Source and Evolution of the doctrine

Article 159 of the current (2010) form of the Federal Constitution of Malaysia reflects the basic structure doctrine.


The case of Loh Kooi Choon v Govt. of Malaysia [1977] 2 MLJ 187 involved a constitutional amendment that deprived Loh, the appellant, of protection from detainment without magistrate authority. Loh cited the Kesavananda case in arguing that the amendment destroyed the basic structure of the amendment. The court rejected Loh's argument, holding that the constitution could not be internally inconsistent. In Phang Chin Hock v Public Prosecutor [1980] 1 MLJ 70, the court again rejected the basic structure argument, holding that "Parliament may amend the Constitution in any way they think fit, provided they comply with all the conditions precedent and subsequent regarding manner and form prescribed by the Constitution itself".

The doctrine was first cited with approval by the Federal Court in obiter of the Sivarasa Rasiah case [2010] 2 MLJ 333. The court held, "Further, it is clear from the way in which the Federal Constitution is constructed there are certain features that constitute its basic fabric. Unless sanctioned by the Constitution itself, any statute (including one amending the Constitution) that offends the basic structure may be struck down as unconstitutional." The doctrine was later enshrined as part of the constitution in Article 159, having been amended as of 2010. It has been upheld in later judgments, such as Semenyih Jaya Sdn Bhd vs Pentadbir Tanah Daerah Hulu Langat & Another [2017] 1 LNS 496.

Article 159 of the Federal Constitution of Malaysia

(As at 1 November 2010)

[Amendment of the Constitution]


(1)   Subject to the following provisions of this Article and to Article 161e, the provisions of this Constitution may be amended by federal law.


(2)   (Repealed).


(3)   A Bill for making any amendment to the Constitution (other than an amendment excepted from the provisions of this Clause) and a Bill for making any amendment to a law passed under Clause (4) of Article 10 shall not be passed in either House of Parliament unless it has been supported on Second and Third Readings by the votes of not less than two-thirds of the total number of members of that House.


(4)   The following amendments are excepted from the provisions of Clause (3), that is to say:

(a)   any amendment to Part III of the Second or to the Sixth or Seventh Schedule;*

(b)  any amendment incidental to or consequential on the exercise of any power to make law conferred on Parliament by any provision of this Constitution other than Articles 74 and 76;**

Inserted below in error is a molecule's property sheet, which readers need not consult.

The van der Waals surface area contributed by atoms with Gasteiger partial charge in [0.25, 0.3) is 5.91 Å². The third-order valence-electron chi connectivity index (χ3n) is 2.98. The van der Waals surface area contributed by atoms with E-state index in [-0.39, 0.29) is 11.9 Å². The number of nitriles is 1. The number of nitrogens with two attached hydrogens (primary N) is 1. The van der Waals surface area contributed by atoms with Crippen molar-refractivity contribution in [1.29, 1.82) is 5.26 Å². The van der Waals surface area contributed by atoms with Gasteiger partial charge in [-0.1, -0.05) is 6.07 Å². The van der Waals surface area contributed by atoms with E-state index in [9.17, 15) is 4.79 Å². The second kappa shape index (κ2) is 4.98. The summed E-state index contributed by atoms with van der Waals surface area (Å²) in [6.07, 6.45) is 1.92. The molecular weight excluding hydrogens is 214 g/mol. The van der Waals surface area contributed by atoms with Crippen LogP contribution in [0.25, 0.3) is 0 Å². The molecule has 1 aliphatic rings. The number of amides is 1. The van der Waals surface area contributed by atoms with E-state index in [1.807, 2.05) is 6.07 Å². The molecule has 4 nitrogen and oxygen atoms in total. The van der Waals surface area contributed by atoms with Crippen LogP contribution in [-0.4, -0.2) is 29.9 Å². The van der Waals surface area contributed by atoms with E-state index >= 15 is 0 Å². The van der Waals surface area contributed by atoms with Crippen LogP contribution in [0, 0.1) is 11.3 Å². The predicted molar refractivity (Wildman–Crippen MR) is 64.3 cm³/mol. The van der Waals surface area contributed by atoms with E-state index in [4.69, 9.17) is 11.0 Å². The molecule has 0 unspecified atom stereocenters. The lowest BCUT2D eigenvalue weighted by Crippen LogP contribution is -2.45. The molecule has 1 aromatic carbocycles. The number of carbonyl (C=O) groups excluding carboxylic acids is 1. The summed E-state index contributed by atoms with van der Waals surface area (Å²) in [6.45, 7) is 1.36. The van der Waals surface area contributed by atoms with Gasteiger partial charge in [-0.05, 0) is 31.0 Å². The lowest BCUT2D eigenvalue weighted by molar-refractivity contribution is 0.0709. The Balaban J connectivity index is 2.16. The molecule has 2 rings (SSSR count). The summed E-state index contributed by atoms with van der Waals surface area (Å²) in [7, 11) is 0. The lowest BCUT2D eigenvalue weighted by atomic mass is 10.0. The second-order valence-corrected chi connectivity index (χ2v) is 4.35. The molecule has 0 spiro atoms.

(bb) subject to Article 161e any amendment made for or in connection with the admission of any State to the Federation or its association with the States thereof, or any modification made as to the application of this Constitution to a State previously so admitted or associated;***

(c)   any amendment consequential on an amendment made under paragraph (a).


(5)   A law making an amendment to Clause (4) of Article 10, any law passed thereunder, the provisions of Part III, Article 38, Clause (4) of Article 63, Article 70, Clause (1) of Article 71, Clause (4) of Article 72, Article 152, or 153 or to this Clause shall not be passed without the consent of the Conference of Rulers.


(6)   In this Article “amendment” includes addition and repeal; and in this Article and in paragraph (a) of Article 2 “State” includes any territory.

Useful Resources


Indira Gandhi v Pengarah Jabatan Agama Islam Perak [2018] MYFC 3. Available at


Public Prosecutor v Kok Wah Kuan [2007] 6 CLJ 341 (FC). Available at:


Loh Kooi Choon v Govt. of Malaysia [1977] 2 MLJ 187. Available at


Mark Koding v Public Prosecutor [1982] 2 MLJ 120 (FC). Available at:


Muhammad Hilman bin Idham v Kerajaan Malaysia & Ors [2011] 6 MLJ 507.

Phang Chin Hock v Public Prosecutor [1980] 1 MLJ 70 (FC). Available at:


Semenyih Jaya Sdn Bhd v Pentadbir Tanah Daerah Hulu Langat & Ano'r [2017] 3 M.L.J. 561. Available at


Sivarasa Rasiah v Badan Peguam Malaysia [2010] 2 M.L.J. 333. Available at



Dato’ Seri Mohd Hishamudin Yunus, “The Malaysian Constitution and the Basic Structure Doctrine” (2018) Legal Herald 1-9. Retrieved from


Jaclyn L. Neo, “Beyond Mortals? Constitutional Identity, Judicial Power, and the Evolution of Basic Structure Doctrine in Malaysia” CPG Publication: “Identity and Change – The Basic Structure in Asian Constitution Orders” Available at


Lim Wei Jiet, “Semenyih Jaya Sdn Bhd v Pentadbir Tanah Daerah Hulu Langat & another case – A Landmark in Constitutional and Land Acquisition Laws” 44 (2) JMCL 59-70. Available at


Shad Saleem Faruqi, “Restoring constitutional supremacy” (2018) Available at


Tun Abdul Hamid Mohamad, “Not for Judges to Rewrite the Constitution” (2017) Available at


Tengku Ahmad Hazri, “The Basic Structure Doctrine And Malaysia’s Judicial Turf Wars” (2018) 8-9. Available at


Wilson Tze Vern Tay, “Basic Structure Revisited: The Case of Semenyih Jaya and the Defence of Fundamental Constitutional Principles in Malaysia” (2019) 14(1) Asian Journal of Comparative Law 113-145. Available at



Shad Saleem Faruqi, “Document of Destiny: The Constitution of the Federation of Malaysia” (2008 Star Publications) 564.